Yesterday, David discussed the CBO’s miscalculation regarding the Senate health care bill. Democrats had been insisting that bill somehow cut the deficit and strengthened Medicare, but as it turns out the CBO had to clarify that the savings of the bill were being double counted. The “savings” the bill produces either have to be applied toward the Medicare trust fund or they have to be put toward the cost of the legislation to make it reduce the deficit by $132 billion over the next ten years. (That’s assuming you buy into the shady accounting tricks used to score the bill.) Megan McArdle has a typically astuteblog post up discussing the implications all of this. Megan even observes that as recently as Saturday, President Obama was trumpeting the bill’s twin achievements of deficit reduction and strengthening Medicare. However, Megan didn’t quote Obama in full —fortunately The American Spectator’s Phil Klein did. The entirety of Obama’s remarks in the immediate aftermath of Senate Democrats securing finally securing 60 votes to pass their health care bill are worth pondering:
“This bill with strengthen Medicare and extend the life of the program. Because it’s paid for and gets rid of waste and inefficiency in our health care system this will be the largest deficit reduction plan in over a decade. In fact, we just learned from the Congressional Budget Office that this bill will reduce our deficit by $132 billion over the first decade of the program, and more than one trillion dollars in the decade after that.”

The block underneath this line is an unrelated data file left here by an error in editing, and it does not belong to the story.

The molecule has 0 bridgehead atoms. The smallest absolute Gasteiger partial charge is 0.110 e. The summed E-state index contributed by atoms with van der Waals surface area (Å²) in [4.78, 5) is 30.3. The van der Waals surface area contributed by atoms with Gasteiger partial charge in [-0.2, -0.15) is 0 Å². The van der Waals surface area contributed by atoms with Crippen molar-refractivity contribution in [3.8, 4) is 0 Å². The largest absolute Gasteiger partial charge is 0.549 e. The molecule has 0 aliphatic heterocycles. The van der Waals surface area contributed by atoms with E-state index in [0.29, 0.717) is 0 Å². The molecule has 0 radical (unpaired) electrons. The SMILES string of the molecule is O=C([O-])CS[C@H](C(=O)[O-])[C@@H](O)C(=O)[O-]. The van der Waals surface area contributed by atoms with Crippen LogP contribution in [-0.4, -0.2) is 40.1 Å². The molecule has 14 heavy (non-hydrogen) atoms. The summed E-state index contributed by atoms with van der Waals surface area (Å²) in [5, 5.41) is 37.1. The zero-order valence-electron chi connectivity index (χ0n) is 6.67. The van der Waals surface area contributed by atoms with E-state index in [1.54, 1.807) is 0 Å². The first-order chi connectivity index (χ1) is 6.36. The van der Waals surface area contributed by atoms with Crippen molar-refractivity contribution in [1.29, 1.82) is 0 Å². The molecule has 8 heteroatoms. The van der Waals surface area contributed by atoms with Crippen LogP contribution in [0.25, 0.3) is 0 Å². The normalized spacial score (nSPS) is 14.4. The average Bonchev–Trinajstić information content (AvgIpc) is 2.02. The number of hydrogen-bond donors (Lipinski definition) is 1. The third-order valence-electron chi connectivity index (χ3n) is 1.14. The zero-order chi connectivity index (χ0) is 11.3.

Well, we now know that whether it was an innocent mistake or fiscal prestidigtation, one of these claims is simply not true. Which is all the more reason you don’t railroad an unpopular bill through in the middle of the night, as this episode proves conclusively that the Senate can’t be trusted not to make mistakes involving literally hundreds of billions of dollars.
But the bottom line is that this is a massive, massive blunder and the President and the Senate Democrats need to come clean about it. They sold the American people, or tried to anyway, on specific promises regarding deficit reduction and preserving Medicare. Now they can’t be sure of either of those promises. And Joe Taxpayer should probably be scared has heck about what else they’ve overlooked regarding the consequences of health care legislation.
If the President and Senate Democrats are serious about their repeated promises to produce health care reform that saves money in the long-term, then they’re going to have to scrap what they’ve got and go back to the drawing board. But nothing in the way that health care legislation has been handled so far suggests that Democrats are hoping for anything other than a short-term, ego-driven legislative victory.